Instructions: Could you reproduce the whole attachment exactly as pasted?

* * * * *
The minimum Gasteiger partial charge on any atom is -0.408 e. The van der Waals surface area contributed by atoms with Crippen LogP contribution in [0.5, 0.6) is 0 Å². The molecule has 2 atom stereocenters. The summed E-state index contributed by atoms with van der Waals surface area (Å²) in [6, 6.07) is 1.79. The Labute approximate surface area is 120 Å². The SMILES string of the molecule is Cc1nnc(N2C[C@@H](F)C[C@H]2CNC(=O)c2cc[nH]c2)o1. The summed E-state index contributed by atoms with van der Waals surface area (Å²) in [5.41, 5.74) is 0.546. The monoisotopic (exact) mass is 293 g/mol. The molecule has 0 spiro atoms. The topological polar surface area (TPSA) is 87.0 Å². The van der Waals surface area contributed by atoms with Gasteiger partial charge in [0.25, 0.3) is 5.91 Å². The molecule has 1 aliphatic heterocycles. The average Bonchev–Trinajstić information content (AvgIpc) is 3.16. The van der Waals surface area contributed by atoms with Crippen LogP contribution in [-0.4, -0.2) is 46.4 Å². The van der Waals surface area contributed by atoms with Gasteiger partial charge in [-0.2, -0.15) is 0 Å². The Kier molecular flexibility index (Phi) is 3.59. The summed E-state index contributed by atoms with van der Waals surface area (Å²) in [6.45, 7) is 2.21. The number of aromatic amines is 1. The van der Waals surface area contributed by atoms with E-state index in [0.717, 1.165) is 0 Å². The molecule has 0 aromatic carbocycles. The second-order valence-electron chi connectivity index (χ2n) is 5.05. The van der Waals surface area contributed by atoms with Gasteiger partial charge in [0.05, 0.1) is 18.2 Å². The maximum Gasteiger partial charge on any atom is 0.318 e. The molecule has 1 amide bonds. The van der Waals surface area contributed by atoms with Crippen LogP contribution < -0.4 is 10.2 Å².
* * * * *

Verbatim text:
The minimum Gasteiger partial charge on any atom is -0.408 e. The van der Waals surface area contributed by atoms with Crippen LogP contribution in [0.5, 0.6) is 0 Å². The molecule has 2 atom stereocenters. The summed E-state index contributed by atoms with van der Waals surface area (Å²) in [6, 6.07) is 1.79. The Labute approximate surface area is 120 Å². The SMILES string of the molecule is Cc1nnc(N2C[C@@H](F)C[C@H]2CNC(=O)c2cc[nH]c2)o1. The summed E-state index contributed by atoms with van der Waals surface area (Å²) in [5.41, 5.74) is 0.546. The monoisotopic (exact) mass is 293 g/mol. The molecule has 0 spiro atoms. The topological polar surface area (TPSA) is 87.0 Å². The van der Waals surface area contributed by atoms with Gasteiger partial charge in [0.25, 0.3) is 5.91 Å². The molecule has 1 aliphatic heterocycles. The average Bonchev–Trinajstić information content (AvgIpc) is 3.16. The van der Waals surface area contributed by atoms with Crippen LogP contribution in [-0.4, -0.2) is 46.4 Å². The van der Waals surface area contributed by atoms with Gasteiger partial charge in [-0.2, -0.15) is 0 Å². The Kier molecular flexibility index (Phi) is 3.59. The summed E-state index contributed by atoms with van der Waals surface area (Å²) in [6.45, 7) is 2.21. The number of aromatic amines is 1. The van der Waals surface area contributed by atoms with E-state index in [0.717, 1.165) is 0 Å². The molecule has 0 aromatic carbocycles. The second-order valence-electron chi connectivity index (χ2n) is 5.05. The van der Waals surface area contributed by atoms with Gasteiger partial charge in [0.05, 0.1) is 18.2 Å². The maximum Gasteiger partial charge on any atom is 0.318 e. The molecule has 1 amide bonds. The van der Waals surface area contributed by atoms with Crippen LogP contribution < -0.4 is 10.2 Å².